Peer reviewed scientific publications regarding the clinical outcomes of these procedures looks very promising ranging from 79% to 94% overall improvement in back, neck, leg, and arm pain and symptoms. In contrast, patient selection is the key to success. Surgeons have become very quick to quote the overall clinical outcomes of these studies to every patient interested in this open back or neck surgery alternative to fusion with implants (screws, rods, cages, or artificial discs). What the patient does not know is the stringent inclusion and exclusion criteria applied when these studies were generated. Patients diagnosed with severe multilevel spinal stenosis (narrowing of the neuro foramen and spinal canal) caused by spondylosis (disc dehydration resulting in loss of disc height) resulting in bone on bone grinding or patients diagnosed with an unstable spondylolisthiesis (slippage, movement, or misalignment of vertebral body in relation to the one above or below) will not have a favorable outcome from these endoscopic or minimally invasive treatments.
Physicians and facilities that advertise these endoscopic and minimally invasive surgeries state that they are the fusion replacement in most cases. Patients are encouraged to travel from one end of the country to the other to seek these procedures. Unfortunately, a significant amount of spinal surgery patients have multiple structural abnormalities relating to their spinal column. The origin of this novel technology was created to treat herniated discs, that is it. The technology has evolved to include minimally invasive fusions, this is not the patient population involved with this discussion.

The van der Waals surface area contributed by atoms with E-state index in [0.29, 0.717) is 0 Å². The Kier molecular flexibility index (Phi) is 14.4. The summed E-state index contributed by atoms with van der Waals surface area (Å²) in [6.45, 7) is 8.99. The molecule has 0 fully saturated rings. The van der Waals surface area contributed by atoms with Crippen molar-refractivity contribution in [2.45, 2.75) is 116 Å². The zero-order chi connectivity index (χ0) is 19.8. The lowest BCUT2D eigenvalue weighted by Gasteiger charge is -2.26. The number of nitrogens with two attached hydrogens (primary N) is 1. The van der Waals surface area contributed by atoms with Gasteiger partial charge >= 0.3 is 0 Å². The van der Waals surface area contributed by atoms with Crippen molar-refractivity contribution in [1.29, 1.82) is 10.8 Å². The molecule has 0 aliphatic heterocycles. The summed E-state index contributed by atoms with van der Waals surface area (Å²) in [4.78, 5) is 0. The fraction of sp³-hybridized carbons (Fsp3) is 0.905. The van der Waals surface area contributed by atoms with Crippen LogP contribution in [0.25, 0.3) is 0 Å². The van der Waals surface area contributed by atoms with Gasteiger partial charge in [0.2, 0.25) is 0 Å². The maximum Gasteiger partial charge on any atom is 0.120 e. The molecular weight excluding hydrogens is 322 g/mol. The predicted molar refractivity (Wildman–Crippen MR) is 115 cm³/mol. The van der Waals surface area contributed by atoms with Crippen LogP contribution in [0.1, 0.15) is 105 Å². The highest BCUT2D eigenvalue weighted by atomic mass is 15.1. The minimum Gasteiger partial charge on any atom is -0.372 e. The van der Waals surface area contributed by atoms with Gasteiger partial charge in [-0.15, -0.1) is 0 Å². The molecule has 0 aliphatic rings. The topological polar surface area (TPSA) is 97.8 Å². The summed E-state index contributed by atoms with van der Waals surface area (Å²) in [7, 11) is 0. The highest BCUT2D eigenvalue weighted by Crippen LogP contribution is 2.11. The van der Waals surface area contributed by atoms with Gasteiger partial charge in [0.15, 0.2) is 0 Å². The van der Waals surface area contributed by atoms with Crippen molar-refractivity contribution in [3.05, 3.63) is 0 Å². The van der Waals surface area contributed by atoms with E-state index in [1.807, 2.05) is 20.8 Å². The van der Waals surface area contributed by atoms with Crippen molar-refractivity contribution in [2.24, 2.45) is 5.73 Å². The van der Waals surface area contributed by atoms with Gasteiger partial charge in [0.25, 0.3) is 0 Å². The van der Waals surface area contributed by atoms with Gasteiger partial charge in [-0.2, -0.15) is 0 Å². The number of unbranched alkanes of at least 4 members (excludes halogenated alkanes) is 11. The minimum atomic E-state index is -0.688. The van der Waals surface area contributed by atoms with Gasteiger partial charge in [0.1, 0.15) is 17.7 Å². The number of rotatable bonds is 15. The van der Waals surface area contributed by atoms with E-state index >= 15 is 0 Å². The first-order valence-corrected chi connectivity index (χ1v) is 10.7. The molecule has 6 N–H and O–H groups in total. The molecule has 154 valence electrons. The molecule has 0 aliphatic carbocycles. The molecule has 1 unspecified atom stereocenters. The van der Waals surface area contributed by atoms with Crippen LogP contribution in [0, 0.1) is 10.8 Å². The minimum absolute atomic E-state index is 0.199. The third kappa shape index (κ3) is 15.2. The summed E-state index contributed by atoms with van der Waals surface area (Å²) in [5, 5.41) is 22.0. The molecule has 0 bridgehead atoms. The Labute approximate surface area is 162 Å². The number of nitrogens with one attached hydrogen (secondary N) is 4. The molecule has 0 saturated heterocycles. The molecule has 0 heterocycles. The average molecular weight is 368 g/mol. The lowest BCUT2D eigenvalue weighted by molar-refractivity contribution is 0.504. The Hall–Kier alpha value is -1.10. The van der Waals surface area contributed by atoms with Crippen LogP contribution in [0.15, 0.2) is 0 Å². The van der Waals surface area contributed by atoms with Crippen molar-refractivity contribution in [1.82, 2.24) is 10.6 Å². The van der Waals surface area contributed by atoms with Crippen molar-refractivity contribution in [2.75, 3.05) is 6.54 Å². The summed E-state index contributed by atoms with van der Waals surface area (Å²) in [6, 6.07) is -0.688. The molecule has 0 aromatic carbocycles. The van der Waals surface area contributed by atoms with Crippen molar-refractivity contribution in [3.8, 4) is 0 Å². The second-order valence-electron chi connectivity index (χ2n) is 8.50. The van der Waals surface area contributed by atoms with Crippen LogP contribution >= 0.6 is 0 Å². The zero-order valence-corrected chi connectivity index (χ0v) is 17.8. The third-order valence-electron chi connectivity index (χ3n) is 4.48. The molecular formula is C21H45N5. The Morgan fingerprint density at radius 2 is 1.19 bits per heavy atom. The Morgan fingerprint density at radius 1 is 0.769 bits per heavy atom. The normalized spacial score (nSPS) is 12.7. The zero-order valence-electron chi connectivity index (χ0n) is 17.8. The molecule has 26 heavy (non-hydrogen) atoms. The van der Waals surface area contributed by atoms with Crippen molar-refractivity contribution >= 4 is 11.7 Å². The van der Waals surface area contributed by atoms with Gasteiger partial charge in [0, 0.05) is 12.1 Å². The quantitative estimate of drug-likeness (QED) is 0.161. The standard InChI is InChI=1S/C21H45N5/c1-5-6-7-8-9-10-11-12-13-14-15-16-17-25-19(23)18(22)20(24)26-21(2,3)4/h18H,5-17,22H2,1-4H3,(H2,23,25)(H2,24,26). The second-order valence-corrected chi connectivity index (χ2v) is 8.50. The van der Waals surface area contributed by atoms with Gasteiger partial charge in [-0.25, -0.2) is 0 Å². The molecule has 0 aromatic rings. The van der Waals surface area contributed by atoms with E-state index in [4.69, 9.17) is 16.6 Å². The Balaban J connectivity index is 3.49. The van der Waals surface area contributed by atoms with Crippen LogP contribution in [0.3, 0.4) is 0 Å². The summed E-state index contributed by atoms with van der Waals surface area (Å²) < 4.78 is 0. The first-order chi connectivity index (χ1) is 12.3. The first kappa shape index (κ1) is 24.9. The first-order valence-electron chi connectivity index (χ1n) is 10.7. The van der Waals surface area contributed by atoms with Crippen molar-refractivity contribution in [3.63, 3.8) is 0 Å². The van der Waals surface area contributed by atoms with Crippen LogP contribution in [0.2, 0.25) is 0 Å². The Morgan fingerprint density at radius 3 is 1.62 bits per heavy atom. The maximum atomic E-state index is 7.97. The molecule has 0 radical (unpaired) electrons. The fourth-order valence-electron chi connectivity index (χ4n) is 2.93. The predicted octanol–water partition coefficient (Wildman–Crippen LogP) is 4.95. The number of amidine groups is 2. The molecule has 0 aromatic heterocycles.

In conclusion, the direction of novel technology relating to spinal surgery in the form of endoscopic and minimally invasive techniques is good. The attractiveness of these procedures to patients recommended for traditional open back or neck surgery is overwhelming. The benefits involved for the surgery itself as well as the absence of long term complications relating to spinal implants such as pseudarthrosis (failure to fuse), hardware failure, and adjacent segment disease (disc above or below the fusion wears out) are very realistic when appropriate patient selection is applied. If your client has paid cash for an endoscopic or minimally invasive spine surgery (non fusion) to treat back, neck, leg, or, arm pain and symptoms and has been diagnosed with multilevel spinal stenosis with severe spondylosis and or spondylolisthesis causing subluxation (unstable movement) then you have a very strong case for reimbursement if an undesirable outcome was the result. There is no peer reviewed scientific data to support that these procedures are an effective cure for patients with these diagnoses.
Endoscopic and Minimally Invasive Spine Surgery – Miracle or Myth for Cash Paying Patients?
Source by Jason Michael Cutright
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Endoscopic and Minimally Invasive Spine Surgery – Miracle or Myth for Cash Paying Patients?,
Jason Michael Cutright, http://ezinearticles.com/expert/Jason_Michael_Cutright/1909820